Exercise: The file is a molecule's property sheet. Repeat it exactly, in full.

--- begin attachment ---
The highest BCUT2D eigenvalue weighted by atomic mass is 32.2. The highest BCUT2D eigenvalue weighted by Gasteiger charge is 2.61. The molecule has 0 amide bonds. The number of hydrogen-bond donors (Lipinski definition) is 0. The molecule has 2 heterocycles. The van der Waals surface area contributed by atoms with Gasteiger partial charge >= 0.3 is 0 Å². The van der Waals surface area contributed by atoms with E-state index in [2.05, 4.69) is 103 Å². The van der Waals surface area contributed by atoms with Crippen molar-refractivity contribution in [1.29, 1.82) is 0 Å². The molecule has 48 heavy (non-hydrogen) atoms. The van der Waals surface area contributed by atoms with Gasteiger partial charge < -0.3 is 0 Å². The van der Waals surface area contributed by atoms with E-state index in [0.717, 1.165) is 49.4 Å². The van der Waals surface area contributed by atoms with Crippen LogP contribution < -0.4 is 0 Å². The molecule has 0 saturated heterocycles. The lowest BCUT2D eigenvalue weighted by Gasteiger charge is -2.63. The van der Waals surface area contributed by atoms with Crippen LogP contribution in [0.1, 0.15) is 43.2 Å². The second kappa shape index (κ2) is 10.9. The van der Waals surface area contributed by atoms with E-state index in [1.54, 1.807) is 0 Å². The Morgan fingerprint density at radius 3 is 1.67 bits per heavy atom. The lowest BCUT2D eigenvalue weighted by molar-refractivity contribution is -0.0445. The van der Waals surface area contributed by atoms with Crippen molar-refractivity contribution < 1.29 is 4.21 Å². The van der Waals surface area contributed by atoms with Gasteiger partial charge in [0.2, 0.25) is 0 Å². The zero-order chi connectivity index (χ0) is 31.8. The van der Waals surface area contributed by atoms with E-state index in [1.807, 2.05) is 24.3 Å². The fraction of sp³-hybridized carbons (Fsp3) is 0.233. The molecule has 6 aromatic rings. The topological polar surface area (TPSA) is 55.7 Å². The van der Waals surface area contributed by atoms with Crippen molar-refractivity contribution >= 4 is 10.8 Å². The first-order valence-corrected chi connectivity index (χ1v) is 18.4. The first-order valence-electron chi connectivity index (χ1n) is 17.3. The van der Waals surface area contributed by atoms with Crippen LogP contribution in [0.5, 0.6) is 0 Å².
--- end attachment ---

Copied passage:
The highest BCUT2D eigenvalue weighted by atomic mass is 32.2. The highest BCUT2D eigenvalue weighted by Gasteiger charge is 2.61. The molecule has 0 amide bonds. The number of hydrogen-bond donors (Lipinski definition) is 0. The molecule has 2 heterocycles. The van der Waals surface area contributed by atoms with Gasteiger partial charge >= 0.3 is 0 Å². The van der Waals surface area contributed by atoms with E-state index in [2.05, 4.69) is 103 Å². The van der Waals surface area contributed by atoms with Crippen molar-refractivity contribution in [1.29, 1.82) is 0 Å². The molecule has 48 heavy (non-hydrogen) atoms. The van der Waals surface area contributed by atoms with Gasteiger partial charge < -0.3 is 0 Å². The van der Waals surface area contributed by atoms with E-state index in [0.717, 1.165) is 49.4 Å². The van der Waals surface area contributed by atoms with Crippen LogP contribution < -0.4 is 0 Å². The molecule has 0 saturated heterocycles. The lowest BCUT2D eigenvalue weighted by Gasteiger charge is -2.63. The van der Waals surface area contributed by atoms with Crippen LogP contribution in [0.1, 0.15) is 43.2 Å². The second kappa shape index (κ2) is 10.9. The van der Waals surface area contributed by atoms with E-state index in [1.54, 1.807) is 0 Å². The Morgan fingerprint density at radius 3 is 1.67 bits per heavy atom. The lowest BCUT2D eigenvalue weighted by molar-refractivity contribution is -0.0445. The van der Waals surface area contributed by atoms with Crippen molar-refractivity contribution < 1.29 is 4.21 Å². The van der Waals surface area contributed by atoms with Gasteiger partial charge in [0.2, 0.25) is 0 Å². The zero-order chi connectivity index (χ0) is 31.8. The van der Waals surface area contributed by atoms with E-state index in [1.807, 2.05) is 24.3 Å². The fraction of sp³-hybridized carbons (Fsp3) is 0.233. The molecule has 6 aromatic rings. The topological polar surface area (TPSA) is 55.7 Å². The van der Waals surface area contributed by atoms with Crippen molar-refractivity contribution >= 4 is 10.8 Å². The first-order valence-corrected chi connectivity index (χ1v) is 18.4. The first-order valence-electron chi connectivity index (χ1n) is 17.3. The van der Waals surface area contributed by atoms with Crippen LogP contribution in [0.5, 0.6) is 0 Å².